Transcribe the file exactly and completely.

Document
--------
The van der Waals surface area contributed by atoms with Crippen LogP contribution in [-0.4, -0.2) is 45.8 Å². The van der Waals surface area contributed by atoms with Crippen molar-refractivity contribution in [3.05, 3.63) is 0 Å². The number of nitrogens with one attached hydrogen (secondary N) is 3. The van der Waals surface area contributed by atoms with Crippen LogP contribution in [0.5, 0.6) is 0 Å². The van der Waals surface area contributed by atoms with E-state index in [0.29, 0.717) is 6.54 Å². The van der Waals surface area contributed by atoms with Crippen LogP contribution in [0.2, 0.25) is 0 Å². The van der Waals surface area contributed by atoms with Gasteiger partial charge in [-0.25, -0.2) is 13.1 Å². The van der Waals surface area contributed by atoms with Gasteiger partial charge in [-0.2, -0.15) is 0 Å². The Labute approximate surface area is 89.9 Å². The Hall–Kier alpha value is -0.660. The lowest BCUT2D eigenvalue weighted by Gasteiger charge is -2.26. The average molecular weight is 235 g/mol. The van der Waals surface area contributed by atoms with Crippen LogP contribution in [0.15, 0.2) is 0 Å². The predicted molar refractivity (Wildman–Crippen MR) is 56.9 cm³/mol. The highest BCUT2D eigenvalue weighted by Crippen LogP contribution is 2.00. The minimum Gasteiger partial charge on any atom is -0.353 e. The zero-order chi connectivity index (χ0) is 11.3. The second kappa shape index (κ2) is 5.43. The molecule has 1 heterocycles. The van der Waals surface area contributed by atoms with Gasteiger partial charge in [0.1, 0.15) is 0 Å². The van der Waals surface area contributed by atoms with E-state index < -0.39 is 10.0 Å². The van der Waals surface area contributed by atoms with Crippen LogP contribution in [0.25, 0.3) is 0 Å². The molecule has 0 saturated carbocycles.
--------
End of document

The van der Waals surface area contributed by atoms with Crippen LogP contribution in [-0.4, -0.2) is 45.8 Å². The van der Waals surface area contributed by atoms with Crippen molar-refractivity contribution in [3.05, 3.63) is 0 Å². The number of nitrogens with one attached hydrogen (secondary N) is 3. The van der Waals surface area contributed by atoms with Crippen LogP contribution in [0.5, 0.6) is 0 Å². The van der Waals surface area contributed by atoms with E-state index in [0.29, 0.717) is 6.54 Å². The van der Waals surface area contributed by atoms with Crippen LogP contribution in [0.2, 0.25) is 0 Å². The van der Waals surface area contributed by atoms with Gasteiger partial charge in [-0.25, -0.2) is 13.1 Å². The van der Waals surface area contributed by atoms with Gasteiger partial charge in [-0.2, -0.15) is 0 Å². The Labute approximate surface area is 89.9 Å². The Hall–Kier alpha value is -0.660. The lowest BCUT2D eigenvalue weighted by Gasteiger charge is -2.26. The average molecular weight is 235 g/mol. The van der Waals surface area contributed by atoms with Crippen LogP contribution in [0.15, 0.2) is 0 Å². The predicted molar refractivity (Wildman–Crippen MR) is 56.9 cm³/mol. The highest BCUT2D eigenvalue weighted by Crippen LogP contribution is 2.00. The minimum Gasteiger partial charge on any atom is -0.353 e. The zero-order chi connectivity index (χ0) is 11.3. The second kappa shape index (κ2) is 5.43. The molecule has 1 heterocycles. The van der Waals surface area contributed by atoms with Gasteiger partial charge in [0.1, 0.15) is 0 Å². The van der Waals surface area contributed by atoms with E-state index < -0.39 is 10.0 Å². The van der Waals surface area contributed by atoms with Crippen LogP contribution in [0.25, 0.3) is 0 Å². The molecule has 0 saturated carbocycles.